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Category: born digital records

Born Digital Records are those records which are created in a digital format. These records may never have a physical or analog expression.

Google, Privacy, Records Managment and Archives

BoingBoing.net posted on March 14 and March 15 about Google’s announcement of a plan to change their log retention policy . Their new plan is to strip parts of IP data from records in order to protect privacy. Read more in the AP article covering the announcement.

For those who are not familiar with them – IP addresses are made up of sets of numbers and look something like 192.39.288.3. To see how good a job they can do figuring out the location you are in right now – go to IP Address or IP Address Guide (click on ‘Find City’). ... 

The Archives and Archivists Listserv: hoping for a stay of execution

There has been a lot of discussion (both on the Archives & Archivists (A&A) Listserv and in blog posts) about the SAA‘s recent decision to not preserve the A&A listserv posts from 1996 through 2006 when they are removed from the listserv’s old hosting location at Miami University of Ohio.

Most of the outcry against this decision has fallen into two camps:

  • Those who don’t understand how the SAA task force assigned to appraise the listserv archives could decide it does not have informational value – lots of discussion about how the listserv reflects the move of archivists into the digital age as well as it’s usefulness for students
  • Those who just wish it wouldn’t go away because they still use it to find old posts. Some mentioned that there are scholarly papers that reference posts in the listserv archives as their primary sources.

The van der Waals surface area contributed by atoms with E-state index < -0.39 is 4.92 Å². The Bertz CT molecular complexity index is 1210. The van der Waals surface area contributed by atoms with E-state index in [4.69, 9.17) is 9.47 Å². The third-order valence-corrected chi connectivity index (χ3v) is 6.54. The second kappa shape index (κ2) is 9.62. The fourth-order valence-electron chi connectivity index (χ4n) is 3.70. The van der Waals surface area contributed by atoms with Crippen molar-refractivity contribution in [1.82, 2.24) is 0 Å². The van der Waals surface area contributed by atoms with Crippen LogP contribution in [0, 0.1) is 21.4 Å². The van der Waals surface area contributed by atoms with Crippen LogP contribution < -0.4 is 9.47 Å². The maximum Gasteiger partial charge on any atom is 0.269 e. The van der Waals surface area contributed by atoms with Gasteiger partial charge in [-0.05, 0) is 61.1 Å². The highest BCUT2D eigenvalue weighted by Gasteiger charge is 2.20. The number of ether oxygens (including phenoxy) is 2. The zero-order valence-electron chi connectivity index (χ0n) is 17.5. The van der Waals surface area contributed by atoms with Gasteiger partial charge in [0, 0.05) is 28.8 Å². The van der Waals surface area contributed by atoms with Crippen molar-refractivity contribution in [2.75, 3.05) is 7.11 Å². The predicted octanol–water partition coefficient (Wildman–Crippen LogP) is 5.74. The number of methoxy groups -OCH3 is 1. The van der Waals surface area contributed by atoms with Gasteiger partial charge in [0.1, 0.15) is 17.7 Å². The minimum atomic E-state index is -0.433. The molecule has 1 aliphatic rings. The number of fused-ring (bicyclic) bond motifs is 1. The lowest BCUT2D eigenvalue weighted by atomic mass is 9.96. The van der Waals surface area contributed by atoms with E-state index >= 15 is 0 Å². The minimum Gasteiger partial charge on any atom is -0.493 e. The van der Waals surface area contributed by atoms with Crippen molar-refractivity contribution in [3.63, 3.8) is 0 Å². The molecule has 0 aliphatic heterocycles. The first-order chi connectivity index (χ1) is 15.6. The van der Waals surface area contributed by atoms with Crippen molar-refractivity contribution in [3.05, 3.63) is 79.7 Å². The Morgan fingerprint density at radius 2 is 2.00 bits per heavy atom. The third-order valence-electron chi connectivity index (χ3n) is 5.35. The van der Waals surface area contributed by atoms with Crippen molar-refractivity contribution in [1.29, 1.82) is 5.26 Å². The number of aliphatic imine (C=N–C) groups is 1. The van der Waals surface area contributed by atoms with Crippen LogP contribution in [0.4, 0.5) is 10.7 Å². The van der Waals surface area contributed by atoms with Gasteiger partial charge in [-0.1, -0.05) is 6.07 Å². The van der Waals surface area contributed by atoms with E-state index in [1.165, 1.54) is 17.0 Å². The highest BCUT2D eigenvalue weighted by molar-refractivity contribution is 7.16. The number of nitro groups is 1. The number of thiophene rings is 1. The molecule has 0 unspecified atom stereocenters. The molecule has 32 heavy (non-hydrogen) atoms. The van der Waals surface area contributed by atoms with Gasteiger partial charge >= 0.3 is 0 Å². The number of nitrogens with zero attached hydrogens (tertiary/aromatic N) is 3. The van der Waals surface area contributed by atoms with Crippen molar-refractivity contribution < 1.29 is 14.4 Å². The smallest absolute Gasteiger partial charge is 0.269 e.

I added this suggestion on the listserv: ... 

NARA’s Electronic Records Archives in West Virginia

“WVU, NATIONAL ARCHIVES PARTNER” from http://wvutoday.wvu.edu/news/page/5419/

In a press release dated February 28, 2007, the National Archives and Records Administration of the United States (NARA) and West Virginia University (WVU) declared they had signed “a Memorandum of Understanding to establish a 10-year research and educational partnership in the study of electronic records and the promotion of civic awareness of the use of electronic records as educational resources.” It goes on to say that the two organizations “will engage in collaborative research and associated educational activities” including “research in the preservation and long-term access to complex electronic records and engineering design documentation.” WVU will receive “test collections” of electronic records from NARA to support their research and educational activities. ... 

Understanding Born Digital Records: Journalists and Archivists with Parallel Challenges